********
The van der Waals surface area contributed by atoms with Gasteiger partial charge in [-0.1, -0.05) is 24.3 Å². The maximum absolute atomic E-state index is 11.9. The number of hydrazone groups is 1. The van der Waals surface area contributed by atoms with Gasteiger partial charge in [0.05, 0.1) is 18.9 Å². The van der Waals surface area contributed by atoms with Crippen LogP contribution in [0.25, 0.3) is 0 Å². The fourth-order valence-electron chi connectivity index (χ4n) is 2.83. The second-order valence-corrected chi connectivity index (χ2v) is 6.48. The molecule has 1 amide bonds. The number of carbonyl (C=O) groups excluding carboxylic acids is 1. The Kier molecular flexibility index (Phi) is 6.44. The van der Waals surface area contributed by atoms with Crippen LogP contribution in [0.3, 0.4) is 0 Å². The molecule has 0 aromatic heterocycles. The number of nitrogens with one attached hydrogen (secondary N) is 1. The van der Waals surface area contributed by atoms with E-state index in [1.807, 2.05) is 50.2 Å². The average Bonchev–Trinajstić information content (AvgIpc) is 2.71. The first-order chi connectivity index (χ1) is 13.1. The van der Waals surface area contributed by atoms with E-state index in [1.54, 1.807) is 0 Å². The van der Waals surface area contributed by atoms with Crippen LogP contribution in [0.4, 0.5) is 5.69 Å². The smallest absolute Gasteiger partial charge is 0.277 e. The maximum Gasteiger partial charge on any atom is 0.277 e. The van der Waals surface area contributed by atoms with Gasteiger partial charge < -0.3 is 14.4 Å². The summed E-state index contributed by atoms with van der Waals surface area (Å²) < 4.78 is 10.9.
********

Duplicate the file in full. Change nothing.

The van der Waals surface area contributed by atoms with Gasteiger partial charge in [-0.1, -0.05) is 24.3 Å². The maximum absolute atomic E-state index is 11.9. The number of hydrazone groups is 1. The van der Waals surface area contributed by atoms with Gasteiger partial charge in [0.05, 0.1) is 18.9 Å². The van der Waals surface area contributed by atoms with Crippen LogP contribution in [0.25, 0.3) is 0 Å². The fourth-order valence-electron chi connectivity index (χ4n) is 2.83. The second-order valence-corrected chi connectivity index (χ2v) is 6.48. The molecule has 1 amide bonds. The number of carbonyl (C=O) groups excluding carboxylic acids is 1. The Kier molecular flexibility index (Phi) is 6.44. The van der Waals surface area contributed by atoms with Crippen LogP contribution in [0.3, 0.4) is 0 Å². The molecule has 0 aromatic heterocycles. The number of nitrogens with one attached hydrogen (secondary N) is 1. The van der Waals surface area contributed by atoms with E-state index in [1.807, 2.05) is 50.2 Å². The average Bonchev–Trinajstić information content (AvgIpc) is 2.71. The first-order chi connectivity index (χ1) is 13.1. The van der Waals surface area contributed by atoms with E-state index in [1.54, 1.807) is 0 Å². The van der Waals surface area contributed by atoms with Crippen LogP contribution in [0.4, 0.5) is 5.69 Å². The smallest absolute Gasteiger partial charge is 0.277 e. The maximum Gasteiger partial charge on any atom is 0.277 e. The van der Waals surface area contributed by atoms with Gasteiger partial charge < -0.3 is 14.4 Å². The summed E-state index contributed by atoms with van der Waals surface area (Å²) < 4.78 is 10.9.